For this Sunday’s homily, this wonderful story of the bishop and the candlesticks conveys the transforming power of the grace of forgiveness.
One of the most successful musicals of the past forty years has been Andrew Lloyd Webber’s Les Miserables, based on the book of the same name by Victor Hugo. The main character of Les Miserables is Jean Valjean. Orphaned as a boy, Valjean reaches his teens only to take on the responsibility of caring for his widowed sister and her seven children. All his work couldn’t pull his sister and her family out of poverty, and so one day a desperate Valjean steals a loaf of bread from a baker’s shop, to keep the children from starving.
He is soon arrested and thrown in jail, where his young heart becomes hardened with anger and hatred. After spending half his life in prison, Valjean is released to a world that doesn’t want him. His criminal past causes him to be rejected and ostracized everywhere he goes. Finally, he stumbles on the house of a kindly Bishop. The Bishop treats Valjean with kindness, feeding him and allowing him to spend the night at his house.
That night, Valjean is restless, still battling the anger and bitterness in his heart. He leaves the house that night, stealing all the bishop’s fine silver utensils. The next day, soldiers come to the bishop’s house with Valjean in tow. They have found the silver, and are ready to throw him in jail. But the bishop greets Valjean with gladness and insists that he freely gave him the silver. The soldiers release their trembling prisoner and leave.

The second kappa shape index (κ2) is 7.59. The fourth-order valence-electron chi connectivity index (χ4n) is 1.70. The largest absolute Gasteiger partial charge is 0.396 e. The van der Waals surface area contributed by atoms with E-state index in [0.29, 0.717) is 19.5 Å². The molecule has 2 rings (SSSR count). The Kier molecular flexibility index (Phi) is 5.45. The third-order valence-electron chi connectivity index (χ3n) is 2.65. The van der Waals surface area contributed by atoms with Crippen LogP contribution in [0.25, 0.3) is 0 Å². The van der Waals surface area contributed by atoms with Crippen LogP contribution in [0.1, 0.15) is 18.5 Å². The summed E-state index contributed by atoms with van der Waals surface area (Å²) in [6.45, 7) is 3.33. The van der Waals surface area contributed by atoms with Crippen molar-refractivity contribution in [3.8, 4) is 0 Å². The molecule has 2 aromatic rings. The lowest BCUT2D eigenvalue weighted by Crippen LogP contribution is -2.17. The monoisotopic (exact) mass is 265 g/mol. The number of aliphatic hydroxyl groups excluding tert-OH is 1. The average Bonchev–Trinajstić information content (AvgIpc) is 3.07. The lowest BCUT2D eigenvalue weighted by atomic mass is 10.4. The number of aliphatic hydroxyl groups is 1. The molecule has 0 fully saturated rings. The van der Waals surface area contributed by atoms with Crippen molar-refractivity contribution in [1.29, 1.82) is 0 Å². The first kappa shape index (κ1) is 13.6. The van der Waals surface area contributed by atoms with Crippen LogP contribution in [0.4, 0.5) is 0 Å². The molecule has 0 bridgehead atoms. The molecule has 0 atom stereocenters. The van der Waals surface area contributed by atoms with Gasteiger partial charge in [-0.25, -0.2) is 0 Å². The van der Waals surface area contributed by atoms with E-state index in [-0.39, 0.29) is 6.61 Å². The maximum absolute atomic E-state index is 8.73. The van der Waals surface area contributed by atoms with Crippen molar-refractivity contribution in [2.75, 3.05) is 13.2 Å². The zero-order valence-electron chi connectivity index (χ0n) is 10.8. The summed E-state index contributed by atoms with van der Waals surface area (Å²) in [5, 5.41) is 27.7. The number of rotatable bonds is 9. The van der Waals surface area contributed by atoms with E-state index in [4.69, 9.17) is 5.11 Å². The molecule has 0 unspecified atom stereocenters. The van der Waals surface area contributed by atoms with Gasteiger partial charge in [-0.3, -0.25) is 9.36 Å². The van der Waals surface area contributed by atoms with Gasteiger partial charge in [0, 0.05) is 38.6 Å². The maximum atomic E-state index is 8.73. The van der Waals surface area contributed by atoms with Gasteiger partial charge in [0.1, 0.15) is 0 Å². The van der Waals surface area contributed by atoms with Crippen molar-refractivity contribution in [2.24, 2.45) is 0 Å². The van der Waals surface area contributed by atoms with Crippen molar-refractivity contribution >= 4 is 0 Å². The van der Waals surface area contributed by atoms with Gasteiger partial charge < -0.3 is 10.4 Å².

Valjean, in disbelief, accepts the gift of the silver from the bishop. He cannot understand why this man would tell a lie to save someone like himself. His answer comes when the kindly bishop announces, “Jean Valjean, my brother, you no longer belong to the evil, but to good. I have bought your soul for you. I withdrew it from black thoughts and the spirit of hate, and gave it to God.”
And Jean Valjean leaves the bishop’s house a changed man — changed by a man who treated him with favor.
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Copyright 2019 Fr. Willy Raymond, C.S.C.